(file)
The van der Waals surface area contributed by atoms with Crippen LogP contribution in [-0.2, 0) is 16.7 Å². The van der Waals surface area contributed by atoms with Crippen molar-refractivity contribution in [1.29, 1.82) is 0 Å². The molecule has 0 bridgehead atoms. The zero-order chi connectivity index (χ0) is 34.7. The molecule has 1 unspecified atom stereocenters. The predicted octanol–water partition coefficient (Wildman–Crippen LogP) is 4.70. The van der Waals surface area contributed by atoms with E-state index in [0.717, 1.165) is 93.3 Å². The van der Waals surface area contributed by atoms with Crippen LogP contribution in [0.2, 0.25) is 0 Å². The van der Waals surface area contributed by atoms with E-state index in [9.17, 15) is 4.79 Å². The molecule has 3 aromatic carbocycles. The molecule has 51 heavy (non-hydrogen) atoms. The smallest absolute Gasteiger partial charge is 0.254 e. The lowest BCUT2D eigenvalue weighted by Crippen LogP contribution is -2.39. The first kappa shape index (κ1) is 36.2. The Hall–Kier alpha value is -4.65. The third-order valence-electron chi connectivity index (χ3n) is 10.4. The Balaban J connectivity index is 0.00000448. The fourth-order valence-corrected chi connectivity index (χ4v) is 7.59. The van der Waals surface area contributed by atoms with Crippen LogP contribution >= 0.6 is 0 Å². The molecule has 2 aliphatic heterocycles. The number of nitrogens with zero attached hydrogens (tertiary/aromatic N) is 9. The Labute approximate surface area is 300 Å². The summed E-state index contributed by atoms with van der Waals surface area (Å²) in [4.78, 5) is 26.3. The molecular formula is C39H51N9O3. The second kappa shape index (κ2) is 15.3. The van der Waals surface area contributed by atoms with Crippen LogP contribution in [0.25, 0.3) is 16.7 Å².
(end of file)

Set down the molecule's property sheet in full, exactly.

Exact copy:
The van der Waals surface area contributed by atoms with Crippen LogP contribution in [-0.2, 0) is 16.7 Å². The van der Waals surface area contributed by atoms with Crippen molar-refractivity contribution in [1.29, 1.82) is 0 Å². The molecule has 0 bridgehead atoms. The zero-order chi connectivity index (χ0) is 34.7. The molecule has 1 unspecified atom stereocenters. The predicted octanol–water partition coefficient (Wildman–Crippen LogP) is 4.70. The van der Waals surface area contributed by atoms with E-state index in [0.717, 1.165) is 93.3 Å². The van der Waals surface area contributed by atoms with Crippen LogP contribution in [0.2, 0.25) is 0 Å². The van der Waals surface area contributed by atoms with E-state index in [9.17, 15) is 4.79 Å². The molecule has 3 aromatic carbocycles. The molecule has 51 heavy (non-hydrogen) atoms. The smallest absolute Gasteiger partial charge is 0.254 e. The lowest BCUT2D eigenvalue weighted by Crippen LogP contribution is -2.39. The first kappa shape index (κ1) is 36.2. The Hall–Kier alpha value is -4.65. The third-order valence-electron chi connectivity index (χ3n) is 10.4. The Balaban J connectivity index is 0.00000448. The fourth-order valence-corrected chi connectivity index (χ4v) is 7.59. The van der Waals surface area contributed by atoms with Crippen LogP contribution >= 0.6 is 0 Å². The molecule has 2 aliphatic heterocycles. The number of nitrogens with zero attached hydrogens (tertiary/aromatic N) is 9. The Labute approximate surface area is 300 Å². The summed E-state index contributed by atoms with van der Waals surface area (Å²) in [4.78, 5) is 26.3. The molecular formula is C39H51N9O3. The second kappa shape index (κ2) is 15.3. The van der Waals surface area contributed by atoms with Crippen LogP contribution in [0.25, 0.3) is 16.7 Å².